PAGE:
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 Hazel Jacoby Harbauer  (1905 - 1987)

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Lived/Active: Ohio/Michigan      Known for: painter, graphic artist, craftsperson

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Hazel Jacoby Harbauer
An example of work by Hazel Jacoby Harbauer
Artwork images are copyright of the artist or assignee
This biography from the Archives of AskART:
The following, submitted by Sande Cross, is from the Monroe News of Monroe, County, Michigan, December 22, 2005.  The article is by Suzanne Nolan Wisler.

LABOR OF LOVE

New homeowner’s discovery becomes her passion


TEMPERANCE — Sande Cross’ W. Erie Rd. dream house had it all: history, handcrafted details, a large yard.

It even had art.

Fifty years ago, it was the home and art studio of Hazel (Jacoby) Harbauer and her husband, Charles. Mrs. Harbauer, a Toledo native, specialized in Toledo landscapes and the city’s early industry, but painted a few Monroe County subjects, like St. Anthony Cemetery.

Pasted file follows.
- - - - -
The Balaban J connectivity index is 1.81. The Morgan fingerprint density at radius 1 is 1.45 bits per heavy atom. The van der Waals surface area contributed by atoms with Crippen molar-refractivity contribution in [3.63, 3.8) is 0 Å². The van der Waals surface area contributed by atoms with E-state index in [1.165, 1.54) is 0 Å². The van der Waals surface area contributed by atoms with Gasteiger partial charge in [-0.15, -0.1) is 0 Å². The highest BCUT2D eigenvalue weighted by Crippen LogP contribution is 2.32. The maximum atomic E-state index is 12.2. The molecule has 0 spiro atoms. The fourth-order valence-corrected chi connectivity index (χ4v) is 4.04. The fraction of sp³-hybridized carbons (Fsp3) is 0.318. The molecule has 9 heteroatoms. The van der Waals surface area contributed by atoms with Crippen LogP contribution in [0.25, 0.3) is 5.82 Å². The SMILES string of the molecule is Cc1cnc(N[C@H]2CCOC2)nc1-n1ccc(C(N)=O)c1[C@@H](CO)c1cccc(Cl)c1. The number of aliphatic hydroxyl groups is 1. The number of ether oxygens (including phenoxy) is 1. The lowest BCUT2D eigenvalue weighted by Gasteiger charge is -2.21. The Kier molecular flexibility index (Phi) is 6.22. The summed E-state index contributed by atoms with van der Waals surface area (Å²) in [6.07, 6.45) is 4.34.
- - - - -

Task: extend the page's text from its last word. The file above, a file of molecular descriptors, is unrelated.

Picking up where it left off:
Although she painted for decades, Mrs. Harbauer achieved limited fame, and, after she died, more than 100 of her works were thrown out.

But Ms. Cross retrieved them, beginning a years-long preoccupation with Mrs. Harbauer’s home and her art.

The home

For years, Ms. Cross, a Toledo real estate agent, was so enamored of the Frank Lloyd Wright-inspired home that she’d send annual registered letters to the owners, stating her interest in buying it.  She hadn’t even been inside.

That changed in 1989, when she befriended Mr. Harbauer. The aged widower — once an apprentice to Frank Lloyd Wright — not only gave her a tour, but told her much about the 2,000-square-foot home he designed and built with his wife.

Mrs. Harbauer, he told her, was an artist and one of Toledo Edison Co.’s first female lighting technicians.  They married late in life and had no children. She died in 1987.

Mr. Harbauer died in 1991 and, a few years later, Ms. Cross finally bought the home. Immediately, she planned some renovations, but, even before moving in, her project list grew.

The art